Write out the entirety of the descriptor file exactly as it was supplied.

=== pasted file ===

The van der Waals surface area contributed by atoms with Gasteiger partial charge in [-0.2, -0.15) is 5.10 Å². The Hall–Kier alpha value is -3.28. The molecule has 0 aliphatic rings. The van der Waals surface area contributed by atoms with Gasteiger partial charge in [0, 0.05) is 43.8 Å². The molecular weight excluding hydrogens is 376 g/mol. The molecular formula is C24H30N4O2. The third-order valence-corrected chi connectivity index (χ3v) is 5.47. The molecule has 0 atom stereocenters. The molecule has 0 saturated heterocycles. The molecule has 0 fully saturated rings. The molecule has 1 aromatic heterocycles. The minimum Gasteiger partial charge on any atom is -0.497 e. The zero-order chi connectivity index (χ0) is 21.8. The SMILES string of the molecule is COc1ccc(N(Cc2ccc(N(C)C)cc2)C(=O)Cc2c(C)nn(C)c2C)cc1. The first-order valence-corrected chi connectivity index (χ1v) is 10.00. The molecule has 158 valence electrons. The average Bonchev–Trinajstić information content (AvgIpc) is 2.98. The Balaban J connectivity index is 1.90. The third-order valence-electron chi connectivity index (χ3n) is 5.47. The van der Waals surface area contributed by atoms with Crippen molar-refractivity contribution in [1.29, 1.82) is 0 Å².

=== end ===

The van der Waals surface area contributed by atoms with Gasteiger partial charge in [-0.2, -0.15) is 5.10 Å². The Hall–Kier alpha value is -3.28. The molecule has 0 aliphatic rings. The van der Waals surface area contributed by atoms with Gasteiger partial charge in [0, 0.05) is 43.8 Å². The molecular weight excluding hydrogens is 376 g/mol. The molecular formula is C24H30N4O2. The third-order valence-corrected chi connectivity index (χ3v) is 5.47. The molecule has 0 atom stereocenters. The molecule has 0 saturated heterocycles. The molecule has 0 fully saturated rings. The molecule has 1 aromatic heterocycles. The minimum Gasteiger partial charge on any atom is -0.497 e. The zero-order chi connectivity index (χ0) is 21.8. The SMILES string of the molecule is COc1ccc(N(Cc2ccc(N(C)C)cc2)C(=O)Cc2c(C)nn(C)c2C)cc1. The first-order valence-corrected chi connectivity index (χ1v) is 10.00. The molecule has 158 valence electrons. The average Bonchev–Trinajstić information content (AvgIpc) is 2.98. The Balaban J connectivity index is 1.90. The third-order valence-electron chi connectivity index (χ3n) is 5.47. The van der Waals surface area contributed by atoms with Crippen molar-refractivity contribution in [1.29, 1.82) is 0 Å².